As I'm touching up paint on my woodwork today, I’ll try to time it, and test the "maintenance theory" on my kids. I’ll challenge you to do the same. Let me know what percentage of your time you are spending keeping your "home" in good repair!

Hmm. And I wonder what percentage of our day "marriage maintenance" should get? More food for thought.


Wendy said...

I feel like I am always in the maintenance mode w/keeping up the house, especially on Mondays when we have let things slide over the weekend. Never a dull moment, huh.

Your house looks beautiful!

Gwen Sirmans (Ivey's Mom) said...

I would go so far as to say---this little project you have going on is not a good 'theory', it is definately a way to live and to raise our precious little ones. They all need a good foundation and frame work to withstand all of this Earths weather and turmoil!

Anonymous said...

What a wonderful post! Thanks so much. I need the reminder that you don't ever get there (wherever that is), it is a constant work in progress. THANKS!

Anonymous said...

What a great way to look at it! I'll be thinking of this, I'm sure.
A modern day parable-teller, you are.

I can very much relate to the house example. Our house is 107 years old. (Not as in beautifully restored old house... no,it was at one point purchased by the "we buy dilapidated ugly houses that nobody wants" people, who fixed it up cheaply, just enough to sell it. Seven years later we bought the aged results of their cheap repairs!) The list of essential/highly desirable repairs and updates is sooo long that we'd NEVER get to the fun, cosmetic stuff if I didn't act a little irresponsible now and again and just bump a little paint and fabric to the top of the list now and again! A girl can only live with a previous owner's love of fuschia and sponged Pepto Pink and black for so long, you know. Hmmm... if you think about it long enough ,I'm sure there's an application to parenting in that somewhere,too =)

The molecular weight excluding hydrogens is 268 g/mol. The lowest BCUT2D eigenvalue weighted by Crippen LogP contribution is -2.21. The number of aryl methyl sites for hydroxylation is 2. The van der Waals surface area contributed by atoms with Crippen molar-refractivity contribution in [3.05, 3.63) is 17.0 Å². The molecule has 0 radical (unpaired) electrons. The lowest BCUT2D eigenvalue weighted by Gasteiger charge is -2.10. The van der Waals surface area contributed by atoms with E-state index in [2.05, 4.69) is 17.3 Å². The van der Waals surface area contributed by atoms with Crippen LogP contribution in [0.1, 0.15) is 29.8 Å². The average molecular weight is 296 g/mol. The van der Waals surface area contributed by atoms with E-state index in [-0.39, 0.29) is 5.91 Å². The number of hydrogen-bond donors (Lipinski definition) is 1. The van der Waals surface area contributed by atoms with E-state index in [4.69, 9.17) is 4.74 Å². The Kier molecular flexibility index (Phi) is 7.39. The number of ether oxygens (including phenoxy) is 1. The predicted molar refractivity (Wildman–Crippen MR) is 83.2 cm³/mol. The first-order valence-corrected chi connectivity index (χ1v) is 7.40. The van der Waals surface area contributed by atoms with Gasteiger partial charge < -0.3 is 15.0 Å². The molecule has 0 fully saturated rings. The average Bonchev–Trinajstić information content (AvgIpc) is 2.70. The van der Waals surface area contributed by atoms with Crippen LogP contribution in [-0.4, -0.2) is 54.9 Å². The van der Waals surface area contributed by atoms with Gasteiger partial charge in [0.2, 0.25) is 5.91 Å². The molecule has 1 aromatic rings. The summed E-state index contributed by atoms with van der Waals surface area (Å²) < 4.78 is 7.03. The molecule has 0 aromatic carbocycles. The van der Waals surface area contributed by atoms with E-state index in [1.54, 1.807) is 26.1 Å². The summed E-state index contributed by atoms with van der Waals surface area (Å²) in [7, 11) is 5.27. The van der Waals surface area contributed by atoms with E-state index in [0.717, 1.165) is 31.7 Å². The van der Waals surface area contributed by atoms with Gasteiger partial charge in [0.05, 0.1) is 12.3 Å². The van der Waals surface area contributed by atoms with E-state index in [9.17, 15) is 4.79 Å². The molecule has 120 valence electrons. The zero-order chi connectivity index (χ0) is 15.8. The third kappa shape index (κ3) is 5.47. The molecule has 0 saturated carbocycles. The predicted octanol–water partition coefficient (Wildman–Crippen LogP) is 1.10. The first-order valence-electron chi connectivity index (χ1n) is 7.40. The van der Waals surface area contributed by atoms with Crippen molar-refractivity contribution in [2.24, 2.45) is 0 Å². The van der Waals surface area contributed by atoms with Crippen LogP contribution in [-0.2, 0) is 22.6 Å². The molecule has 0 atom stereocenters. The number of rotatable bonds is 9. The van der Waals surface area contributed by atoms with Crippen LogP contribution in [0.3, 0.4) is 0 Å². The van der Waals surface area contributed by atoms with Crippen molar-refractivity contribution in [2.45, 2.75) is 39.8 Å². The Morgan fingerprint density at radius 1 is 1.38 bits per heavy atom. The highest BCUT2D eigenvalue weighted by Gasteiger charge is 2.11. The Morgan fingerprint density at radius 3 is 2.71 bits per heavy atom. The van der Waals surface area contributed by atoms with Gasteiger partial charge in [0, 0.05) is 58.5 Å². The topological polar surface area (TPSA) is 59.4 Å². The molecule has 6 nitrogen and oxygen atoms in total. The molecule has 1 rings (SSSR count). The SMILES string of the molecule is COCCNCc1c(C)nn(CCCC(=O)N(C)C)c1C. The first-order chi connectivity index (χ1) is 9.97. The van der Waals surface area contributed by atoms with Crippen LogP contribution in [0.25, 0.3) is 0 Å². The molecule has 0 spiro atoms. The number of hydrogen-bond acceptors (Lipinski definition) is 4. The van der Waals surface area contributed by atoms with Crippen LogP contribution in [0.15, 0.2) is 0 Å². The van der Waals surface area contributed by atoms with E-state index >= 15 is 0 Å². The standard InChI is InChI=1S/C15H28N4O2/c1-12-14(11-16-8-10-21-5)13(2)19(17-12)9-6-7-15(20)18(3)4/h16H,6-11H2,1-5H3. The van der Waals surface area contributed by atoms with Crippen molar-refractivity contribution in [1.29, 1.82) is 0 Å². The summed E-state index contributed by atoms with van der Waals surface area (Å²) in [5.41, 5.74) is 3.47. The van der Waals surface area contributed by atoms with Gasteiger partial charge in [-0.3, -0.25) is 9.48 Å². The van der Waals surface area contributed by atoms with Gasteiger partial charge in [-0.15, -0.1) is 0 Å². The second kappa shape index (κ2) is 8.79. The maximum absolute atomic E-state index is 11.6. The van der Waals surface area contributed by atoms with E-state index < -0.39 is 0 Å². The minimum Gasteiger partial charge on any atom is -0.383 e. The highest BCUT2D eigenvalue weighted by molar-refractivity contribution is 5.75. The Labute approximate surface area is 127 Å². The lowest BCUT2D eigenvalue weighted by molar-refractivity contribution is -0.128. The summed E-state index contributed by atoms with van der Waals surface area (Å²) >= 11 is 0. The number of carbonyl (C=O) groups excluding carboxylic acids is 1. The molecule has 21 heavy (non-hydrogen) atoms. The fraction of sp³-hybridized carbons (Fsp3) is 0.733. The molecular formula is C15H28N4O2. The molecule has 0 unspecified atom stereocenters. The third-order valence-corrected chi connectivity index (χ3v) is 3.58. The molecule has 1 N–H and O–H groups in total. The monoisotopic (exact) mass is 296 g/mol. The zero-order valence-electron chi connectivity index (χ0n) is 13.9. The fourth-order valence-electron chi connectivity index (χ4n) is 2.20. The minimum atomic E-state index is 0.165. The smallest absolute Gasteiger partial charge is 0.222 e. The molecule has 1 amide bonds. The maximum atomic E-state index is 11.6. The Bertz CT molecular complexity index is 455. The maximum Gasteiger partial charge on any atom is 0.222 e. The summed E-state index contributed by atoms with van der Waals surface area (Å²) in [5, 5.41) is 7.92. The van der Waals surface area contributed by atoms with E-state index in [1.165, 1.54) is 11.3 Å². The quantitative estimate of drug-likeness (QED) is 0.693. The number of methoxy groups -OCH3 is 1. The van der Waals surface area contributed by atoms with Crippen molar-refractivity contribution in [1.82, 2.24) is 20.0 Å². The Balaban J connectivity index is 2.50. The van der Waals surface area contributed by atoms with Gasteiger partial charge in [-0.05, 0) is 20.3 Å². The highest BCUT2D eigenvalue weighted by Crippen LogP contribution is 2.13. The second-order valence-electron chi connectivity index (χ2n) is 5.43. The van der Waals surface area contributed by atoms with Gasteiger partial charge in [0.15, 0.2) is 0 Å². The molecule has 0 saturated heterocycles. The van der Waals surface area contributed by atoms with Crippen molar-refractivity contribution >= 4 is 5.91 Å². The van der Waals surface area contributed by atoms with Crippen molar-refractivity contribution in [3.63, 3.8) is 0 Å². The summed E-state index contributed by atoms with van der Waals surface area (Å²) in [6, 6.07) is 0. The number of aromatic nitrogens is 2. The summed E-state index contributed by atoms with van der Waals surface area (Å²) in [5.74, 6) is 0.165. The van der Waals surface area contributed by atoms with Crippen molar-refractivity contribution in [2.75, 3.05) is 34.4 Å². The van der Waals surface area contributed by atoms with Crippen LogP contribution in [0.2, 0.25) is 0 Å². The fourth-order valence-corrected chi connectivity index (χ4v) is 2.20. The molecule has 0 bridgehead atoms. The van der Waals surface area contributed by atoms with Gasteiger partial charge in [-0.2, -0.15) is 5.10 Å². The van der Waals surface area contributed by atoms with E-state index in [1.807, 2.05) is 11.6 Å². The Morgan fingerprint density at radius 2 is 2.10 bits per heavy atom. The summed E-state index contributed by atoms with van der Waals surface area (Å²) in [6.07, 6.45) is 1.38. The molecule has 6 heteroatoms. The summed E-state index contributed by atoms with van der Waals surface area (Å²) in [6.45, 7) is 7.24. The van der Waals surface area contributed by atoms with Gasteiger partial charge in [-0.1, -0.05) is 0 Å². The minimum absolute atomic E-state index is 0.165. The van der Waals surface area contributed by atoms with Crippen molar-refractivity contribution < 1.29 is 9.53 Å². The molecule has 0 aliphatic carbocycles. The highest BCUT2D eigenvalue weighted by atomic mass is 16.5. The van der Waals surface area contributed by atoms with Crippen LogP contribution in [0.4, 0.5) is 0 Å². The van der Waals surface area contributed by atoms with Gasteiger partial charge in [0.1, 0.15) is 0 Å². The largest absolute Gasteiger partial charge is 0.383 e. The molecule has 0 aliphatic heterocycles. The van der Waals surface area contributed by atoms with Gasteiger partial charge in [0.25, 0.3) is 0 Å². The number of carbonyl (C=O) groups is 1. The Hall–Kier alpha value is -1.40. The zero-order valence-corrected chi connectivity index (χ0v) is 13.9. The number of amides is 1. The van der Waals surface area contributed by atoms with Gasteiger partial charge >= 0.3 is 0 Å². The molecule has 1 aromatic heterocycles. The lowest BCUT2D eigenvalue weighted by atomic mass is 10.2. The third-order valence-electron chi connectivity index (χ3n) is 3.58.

Megan@SortaCrunchy said...

I was so very encouraged by this entry. It actually fills me with a sense of longing for the days ahead! As a first time mom of a two-year, I actually look forward to the day when we are just doing "maintenance." This building up the foundations part is hard work! Thanks so much for the encouragement from the perspective of being down the road a bit on this journey.

Rachel Anne said...

Great analogy...maintenance takes time and energy, and I've noticed how things tend to fall apart if I don't work to keep them maintained.

Katrina @ Callapidder Days said...

Great post. I'm certainly not crazy about home maintenance -- definitely not one of my favorite things, even though it's oh-so-necessary. But the thoughts on kid maintenance - good stuff, and very timely for me. Sometimes I get so discouraged and wonder "Have I really messed up in this parenting thing?" But your words hit home - maintenance is part of the deal, it's normal, expected, and oh-so-necessary. Thanks, Katherine.

Andrea said...

So, so good, Katherine. We like in a newer house now, so no real maintence like we did when we had an older home (always work.)

It is good to hear that you, too, feel the one step forward, two steps back training thing with your kids. I feel that way so often!! Now...accepting it.

And, I am up for that challenge.

Elise @A Path Made Straight said...

Character training is near and dear to my heart. It is a daily, almost minute-by-minute occurence around here.
And my children need it, too. :)
Great food for thought, Katherine!
I shall ponder as I paint, reflect as I rock, pray as I pile the laundry. And rejoice in the repetitive nature of this thing called parenting!

Amberly said...

What a great analogy! And one that is very applicable to me, having kids ages 8, 6 and 3. Thank you for this post!